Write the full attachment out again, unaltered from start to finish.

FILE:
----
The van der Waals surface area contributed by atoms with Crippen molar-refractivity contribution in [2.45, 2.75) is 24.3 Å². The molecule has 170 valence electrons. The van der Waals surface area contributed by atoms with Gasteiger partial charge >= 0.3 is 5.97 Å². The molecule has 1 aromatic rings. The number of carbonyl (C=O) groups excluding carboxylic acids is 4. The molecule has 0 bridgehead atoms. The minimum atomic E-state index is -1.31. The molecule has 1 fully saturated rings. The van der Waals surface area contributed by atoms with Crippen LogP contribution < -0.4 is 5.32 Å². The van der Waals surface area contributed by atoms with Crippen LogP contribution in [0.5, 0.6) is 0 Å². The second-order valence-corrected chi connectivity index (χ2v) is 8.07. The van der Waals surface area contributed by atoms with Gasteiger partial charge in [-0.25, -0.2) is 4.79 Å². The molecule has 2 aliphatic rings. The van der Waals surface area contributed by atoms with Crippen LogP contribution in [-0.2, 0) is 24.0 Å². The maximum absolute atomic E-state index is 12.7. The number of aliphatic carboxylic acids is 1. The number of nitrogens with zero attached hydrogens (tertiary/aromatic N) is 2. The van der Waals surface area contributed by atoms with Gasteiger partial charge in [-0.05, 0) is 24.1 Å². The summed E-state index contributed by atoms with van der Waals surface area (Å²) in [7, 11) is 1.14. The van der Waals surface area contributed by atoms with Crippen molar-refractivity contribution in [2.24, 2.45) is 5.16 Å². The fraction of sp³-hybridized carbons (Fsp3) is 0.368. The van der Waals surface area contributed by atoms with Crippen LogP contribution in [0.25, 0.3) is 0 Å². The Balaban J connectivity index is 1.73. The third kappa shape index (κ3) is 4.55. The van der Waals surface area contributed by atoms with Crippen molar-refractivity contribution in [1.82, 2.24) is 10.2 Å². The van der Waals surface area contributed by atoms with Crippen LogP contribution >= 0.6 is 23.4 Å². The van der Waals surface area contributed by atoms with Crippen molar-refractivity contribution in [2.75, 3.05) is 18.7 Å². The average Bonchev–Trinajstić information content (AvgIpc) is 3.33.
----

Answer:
The van der Waals surface area contributed by atoms with Crippen molar-refractivity contribution in [2.45, 2.75) is 24.3 Å². The molecule has 170 valence electrons. The van der Waals surface area contributed by atoms with Gasteiger partial charge >= 0.3 is 5.97 Å². The molecule has 1 aromatic rings. The number of carbonyl (C=O) groups excluding carboxylic acids is 4. The molecule has 0 bridgehead atoms. The minimum atomic E-state index is -1.31. The molecule has 1 fully saturated rings. The van der Waals surface area contributed by atoms with Crippen LogP contribution < -0.4 is 5.32 Å². The van der Waals surface area contributed by atoms with Crippen LogP contribution in [0.5, 0.6) is 0 Å². The second-order valence-corrected chi connectivity index (χ2v) is 8.07. The van der Waals surface area contributed by atoms with Gasteiger partial charge in [-0.25, -0.2) is 4.79 Å². The molecule has 2 aliphatic rings. The van der Waals surface area contributed by atoms with Crippen LogP contribution in [-0.2, 0) is 24.0 Å². The maximum absolute atomic E-state index is 12.7. The number of aliphatic carboxylic acids is 1. The number of nitrogens with zero attached hydrogens (tertiary/aromatic N) is 2. The van der Waals surface area contributed by atoms with Gasteiger partial charge in [-0.05, 0) is 24.1 Å². The summed E-state index contributed by atoms with van der Waals surface area (Å²) in [7, 11) is 1.14. The van der Waals surface area contributed by atoms with Crippen molar-refractivity contribution in [2.24, 2.45) is 5.16 Å². The fraction of sp³-hybridized carbons (Fsp3) is 0.368. The van der Waals surface area contributed by atoms with Crippen LogP contribution in [0.25, 0.3) is 0 Å². The Balaban J connectivity index is 1.73. The third kappa shape index (κ3) is 4.55. The van der Waals surface area contributed by atoms with Crippen molar-refractivity contribution in [1.82, 2.24) is 10.2 Å². The van der Waals surface area contributed by atoms with Crippen LogP contribution >= 0.6 is 23.4 Å². The van der Waals surface area contributed by atoms with Crippen molar-refractivity contribution in [2.75, 3.05) is 18.7 Å². The average Bonchev–Trinajstić information content (AvgIpc) is 3.33.